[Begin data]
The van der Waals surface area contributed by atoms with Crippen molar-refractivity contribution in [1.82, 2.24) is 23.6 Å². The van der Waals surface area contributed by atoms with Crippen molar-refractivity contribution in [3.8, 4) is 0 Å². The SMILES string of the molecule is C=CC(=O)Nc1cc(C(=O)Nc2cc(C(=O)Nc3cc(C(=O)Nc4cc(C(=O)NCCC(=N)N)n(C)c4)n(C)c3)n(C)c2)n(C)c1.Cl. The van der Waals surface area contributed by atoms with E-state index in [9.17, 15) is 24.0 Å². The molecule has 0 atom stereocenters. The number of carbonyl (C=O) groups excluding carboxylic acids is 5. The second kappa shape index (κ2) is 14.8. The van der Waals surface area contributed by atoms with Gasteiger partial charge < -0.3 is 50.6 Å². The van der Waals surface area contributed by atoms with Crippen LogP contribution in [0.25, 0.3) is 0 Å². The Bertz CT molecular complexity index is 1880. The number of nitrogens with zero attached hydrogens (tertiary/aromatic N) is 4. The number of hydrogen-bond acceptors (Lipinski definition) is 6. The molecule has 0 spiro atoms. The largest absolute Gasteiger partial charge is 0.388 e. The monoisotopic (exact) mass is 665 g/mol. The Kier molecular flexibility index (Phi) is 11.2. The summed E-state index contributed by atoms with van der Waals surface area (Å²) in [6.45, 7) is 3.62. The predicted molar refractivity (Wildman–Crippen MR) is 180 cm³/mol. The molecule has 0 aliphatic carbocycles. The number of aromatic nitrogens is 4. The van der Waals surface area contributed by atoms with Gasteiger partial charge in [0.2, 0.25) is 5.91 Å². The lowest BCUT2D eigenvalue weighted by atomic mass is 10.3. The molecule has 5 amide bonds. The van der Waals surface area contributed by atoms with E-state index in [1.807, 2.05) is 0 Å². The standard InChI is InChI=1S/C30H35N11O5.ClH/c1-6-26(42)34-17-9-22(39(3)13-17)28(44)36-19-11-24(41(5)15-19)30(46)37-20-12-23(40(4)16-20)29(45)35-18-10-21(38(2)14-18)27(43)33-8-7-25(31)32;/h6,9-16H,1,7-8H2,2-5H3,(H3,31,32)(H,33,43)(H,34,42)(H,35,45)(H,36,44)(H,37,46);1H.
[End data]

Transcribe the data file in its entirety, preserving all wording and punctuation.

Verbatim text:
The van der Waals surface area contributed by atoms with Crippen molar-refractivity contribution in [1.82, 2.24) is 23.6 Å². The van der Waals surface area contributed by atoms with Crippen molar-refractivity contribution in [3.8, 4) is 0 Å². The SMILES string of the molecule is C=CC(=O)Nc1cc(C(=O)Nc2cc(C(=O)Nc3cc(C(=O)Nc4cc(C(=O)NCCC(=N)N)n(C)c4)n(C)c3)n(C)c2)n(C)c1.Cl. The van der Waals surface area contributed by atoms with E-state index in [9.17, 15) is 24.0 Å². The molecule has 0 atom stereocenters. The number of carbonyl (C=O) groups excluding carboxylic acids is 5. The second kappa shape index (κ2) is 14.8. The van der Waals surface area contributed by atoms with Gasteiger partial charge < -0.3 is 50.6 Å². The van der Waals surface area contributed by atoms with Crippen LogP contribution in [0.25, 0.3) is 0 Å². The Bertz CT molecular complexity index is 1880. The number of nitrogens with zero attached hydrogens (tertiary/aromatic N) is 4. The number of hydrogen-bond acceptors (Lipinski definition) is 6. The molecule has 0 spiro atoms. The largest absolute Gasteiger partial charge is 0.388 e. The monoisotopic (exact) mass is 665 g/mol. The Kier molecular flexibility index (Phi) is 11.2. The summed E-state index contributed by atoms with van der Waals surface area (Å²) in [6.45, 7) is 3.62. The predicted molar refractivity (Wildman–Crippen MR) is 180 cm³/mol. The molecule has 0 aliphatic carbocycles. The number of aromatic nitrogens is 4. The van der Waals surface area contributed by atoms with Gasteiger partial charge in [0.2, 0.25) is 5.91 Å². The lowest BCUT2D eigenvalue weighted by atomic mass is 10.3. The molecule has 5 amide bonds. The van der Waals surface area contributed by atoms with E-state index in [1.807, 2.05) is 0 Å². The standard InChI is InChI=1S/C30H35N11O5.ClH/c1-6-26(42)34-17-9-22(39(3)13-17)28(44)36-19-11-24(41(5)15-19)30(46)37-20-12-23(40(4)16-20)29(45)35-18-10-21(38(2)14-18)27(43)33-8-7-25(31)32;/h6,9-16H,1,7-8H2,2-5H3,(H3,31,32)(H,33,43)(H,34,42)(H,35,45)(H,36,44)(H,37,46);1H.